Evidence Week 2021: learn from top researchers how we can best tackle the climate crisis
According to research, effectiveness is at the forefront of what the public is looking for when it comes to policies to address climate change | Credit: Alamy
To reach net zero we need policies that achieve public support. This means equipping policy makers with the insights into what their priorities are. We are on a mission to make that happen.
Taylor & Francis, a leading international publisher of scholarly journals, books, eBooks and reference works, is partnering with Sense About Science for Evidence Week 2021, to advocate and support an evidence-based approach to public engagement with climate policy. This is particularly pertinent in the context of COP 26, bringing together leaders from across the globe to tackle the climate crisis.
The climate crisis poses catastrophic risks to the environment and people’s livelihoods. To address this crisis, the Paris Agreement commits governments to limiting global temperature rise to2˚C, preferably 1.5˚C. As its contribution, the UK has enshrined in law the goal of slashing its greenhouse gas emissions to net zero by 2050. However, implementing strong and effective climate policies to achieve this goal cannot be done without broad public support.
Experts from the research community and Taylor & Francis will be addressing how to engage public support in climate policy via Evidence Week 2021 in the UK parliament. Organized by Sense about Science, in partnership with the House of Commons Library, POST (the Parliamentary Office of Science and Technology) and the House of Commons Science and Technology Committee, this event offers the chance for researchers, community groups and parliamentarians to communicate and discuss ideas surrounding science, evidence and policy, helping MPs and civil servants to gain knowledge needed to better scrutinise scientific evidence for policymaking.
As one of the leading publishers of research in environmental science and policy, our briefing at Evidence Week 2021 addresses the main factors that influence the public acceptance of climate policies. By examining these factors and others, policy makers will develop a better understanding of the extent to which individuals are likely to support or reject particular climate policies, and how concerns could be addressed through policy design and implementation to mitigate and minimise negative impacts. This will better equip policy makers to anticipate public responses at an early stage of the policy-design cycle, thereby helping to overcome potential resistance and maximise effective implementation.
Our briefing is based upon research findings recently published in the top international journal Climate Policy, exploring how to design effective climate policies and ensure the public stays on board. Our climate research experts include Dr Joanna Depledge from Cambridge Centre for Environment, Energy and Natural Resource Governance who sits on the Editorial Board of the Climate Policy journal, and Dr Sanna Markkanen who is the research programme lead for the Centre for Policy and Industrial Transformation, which hosts the Corporate Leaders Group, a group of progressive businesses that support UK climate leadership. She has carried out extensive analysis of the inequality impacts of climate change mitigation policies. What are the recommendations from our experts? Some broadly applicable insights include:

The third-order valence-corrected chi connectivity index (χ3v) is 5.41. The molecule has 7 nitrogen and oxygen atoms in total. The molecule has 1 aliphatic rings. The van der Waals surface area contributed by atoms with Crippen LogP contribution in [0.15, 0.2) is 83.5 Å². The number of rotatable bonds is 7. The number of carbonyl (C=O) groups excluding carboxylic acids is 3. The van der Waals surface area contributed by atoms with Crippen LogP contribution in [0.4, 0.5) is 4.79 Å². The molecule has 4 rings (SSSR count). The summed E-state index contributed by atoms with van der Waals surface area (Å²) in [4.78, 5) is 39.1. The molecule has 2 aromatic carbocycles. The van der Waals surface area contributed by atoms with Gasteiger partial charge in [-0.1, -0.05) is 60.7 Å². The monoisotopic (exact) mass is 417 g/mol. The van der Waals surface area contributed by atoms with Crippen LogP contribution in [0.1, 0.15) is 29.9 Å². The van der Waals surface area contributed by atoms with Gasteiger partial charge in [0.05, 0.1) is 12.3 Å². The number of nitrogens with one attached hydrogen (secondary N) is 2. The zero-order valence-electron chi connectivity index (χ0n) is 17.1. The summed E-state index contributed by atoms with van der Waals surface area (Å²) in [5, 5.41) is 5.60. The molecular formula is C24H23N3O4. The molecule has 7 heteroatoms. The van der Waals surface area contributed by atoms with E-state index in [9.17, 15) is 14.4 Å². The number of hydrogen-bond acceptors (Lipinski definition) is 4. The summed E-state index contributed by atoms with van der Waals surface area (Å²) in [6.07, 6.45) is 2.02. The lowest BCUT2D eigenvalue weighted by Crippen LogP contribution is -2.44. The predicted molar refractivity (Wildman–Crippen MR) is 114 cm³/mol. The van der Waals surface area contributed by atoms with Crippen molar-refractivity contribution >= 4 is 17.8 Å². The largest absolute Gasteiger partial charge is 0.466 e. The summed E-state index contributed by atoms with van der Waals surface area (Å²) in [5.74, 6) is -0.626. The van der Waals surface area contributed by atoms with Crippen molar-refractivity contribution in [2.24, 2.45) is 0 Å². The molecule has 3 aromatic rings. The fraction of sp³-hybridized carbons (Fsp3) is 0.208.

- The public wants to be sure that a policy will be effective in tackling climate change.
- The public wants a policy to be fair to ensure that low-income or other disadvantaged groups don’t lose out as a result of policy intervention. Individuals who are impacted by cost-of-living increase want to know that big companies and other countries are also taking action.
- Trust matters. The public is much more likely to accept strong policy – even if costly - if the government is perceived as credible and consistent on the issue in question.
- To maximise the prospects of public acceptance, policy measures should be accompanied by consistent and positive messaging. Communicators should make the most of “teachable moments” when the public is likely to be more receptive. COP 26 offers such a window of opportunity.
To arrange a follow-up meeting with our research experts, please visit our briefing page where you can book virtual meetings with us. Alternatively, you can drop into the Evidence Week in person event at Parliament, any time between 2pm - 5pm on Tuesday, 2nd November to have a face-to-face discussion about how our research can help you design and implement more effective climate policies, and more generally about the global and UK response to climate change and the COP 26 climate conference.
For more information about Evidence Week, please visit:
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